Rudolf K. Thauer receives Cothenius Medal

Leopoldina honors Rudolf K. Thauer with the Cothenius Medal for his outstanding scientific lifetime achievement

September 01, 2021

The German National Academy of Sciences Leopoldina honours its member Rudolf K. Thauer with the Cothenius Medal. The researcher receives this award for his outstanding scientific life's work. The awards will be presented during the ceremonial opening of the Leopoldina Annual Assembly on Friday, September 24, 2021, in Halle (Saale).

Prof. Dr. Rudolf K. Thauer is Professor Emeritus of Microbiology. He has made many important contributions to the biochemistry, physiology and ecology of microorganisms that live anaerobically, i.e. without oxygen. His research has been focused on the energy metabolism of bacteria and archaea, which can grow on H2 and CO2 and which play an important role in the global carbon cycle. Archaea, like bacteria, are small single-celled microorganisms. They have evolved independently from bacteria and eukaryotes (plants, animals, fungi) and therefore represent a separate domain of cellular life. Thauer primarily investigated acetogenic bacteria and methanogenic archaea. These bacteria use the energy that is released during the formation of acetic acid and methane, respectively. Together with his research group, he elucidated the underlying metabolic pathways that lead from CO2 and H2 to acetic acid and methane, respectively. In the process, the microbiologist discovered that these organisms depend on nickel as a trace element for growth. Among other things, his group characterized several nickel enzymes involved in acetic acid and methane formation, as well as the nickel-containing coenzyme F430, whose chemical structure he elucidated. In addition, he also identified the biochemical sites where the energy is conserved that is released during the formation of acetic acid and methane, respectively. He described these results in over 400 widely cited publications. He has supervised 72 dissertations, ten postdoctoral theses and more than 100 other theses.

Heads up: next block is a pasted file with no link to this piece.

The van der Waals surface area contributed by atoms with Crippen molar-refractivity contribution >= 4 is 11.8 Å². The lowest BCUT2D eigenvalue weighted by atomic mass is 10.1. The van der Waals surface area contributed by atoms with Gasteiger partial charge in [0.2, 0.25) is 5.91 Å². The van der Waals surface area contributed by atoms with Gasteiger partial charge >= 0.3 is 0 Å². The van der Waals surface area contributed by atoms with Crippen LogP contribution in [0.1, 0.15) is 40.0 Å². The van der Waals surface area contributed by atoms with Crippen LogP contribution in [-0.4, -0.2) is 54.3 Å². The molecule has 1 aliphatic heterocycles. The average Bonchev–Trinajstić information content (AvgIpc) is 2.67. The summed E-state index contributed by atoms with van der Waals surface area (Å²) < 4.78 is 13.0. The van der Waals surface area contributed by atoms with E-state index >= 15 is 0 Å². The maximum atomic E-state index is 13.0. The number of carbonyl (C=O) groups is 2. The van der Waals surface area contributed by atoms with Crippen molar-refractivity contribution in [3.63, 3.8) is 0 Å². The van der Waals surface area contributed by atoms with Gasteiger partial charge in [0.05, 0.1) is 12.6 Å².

Rudolf K. Thauer studied medicine and biochemistry in Frankfurt am Main and Tübingen from 1959 to 1966. In 1968, he received his doctorate in biochemistry from the University of Freiburg. His habilitation in biochemistry also took place in Freiburg in 1971. In 1972, Thauer was appointed professor at the Chair of Plant Biochemistry at the Ruhr University in Bochum. In 1976, he moved to the Chair of Microbiology at the Philipps University of Marburg. He was a founding director of the Max Planck Institute for Terrestrial Microbiology in Marburg since 1991 and headed the Department of Biochemistry until his retirement at the end of 2007, followed by another seven years as Emeritus Group Leader. Thauer's scientific achievements have been honored many times, including the Otto Warburg Medal of the Society for Biochemistry and Molecular Biology in 1984, the Gottfried Wilhelm Leibniz Prize of the German Research Foundation (DFG) in 1987, and the Carl Friedrich Gauss Medal of the Braunschweig Scientific Society in 2008. In his honor, a newly discovered bacterial genus Thauera was named in 1993, of which there are now 17 species.

He holds honorary doctorates from the ETH Zurich (2001) and the Universities of Fribourg (2007) and Waterloo in Canada (2007).  He became a member of the Leopoldina in 1984 in the Biochemistry and Biophysics Section. In 1992, he was honored with the Carus Medal of the Leopoldina. In 2013, the Presidium of the Leopoldina, of which he was a member from 2005 to 2010, awarded him the Academy's Medal of Merit in recognition of his commitment to the reorientation of the Leopoldina into a National Academy of Sciences.

The Cothenius Medal dates back to an endowment by Leopoldina member and personal physician of Prussian King Frederick II, Christian Andreas von Cothenius (1708-1789). It was awarded for the first time in 1792. Initially, the prize winners were honored for their work on medical research questions. Since 1954, the National Academy of Sciences Leopoldina has awarded the Cothenius Medals for the outstanding scientific life's work of the honorees. As a rule, the awards are presented to members of the Academy.


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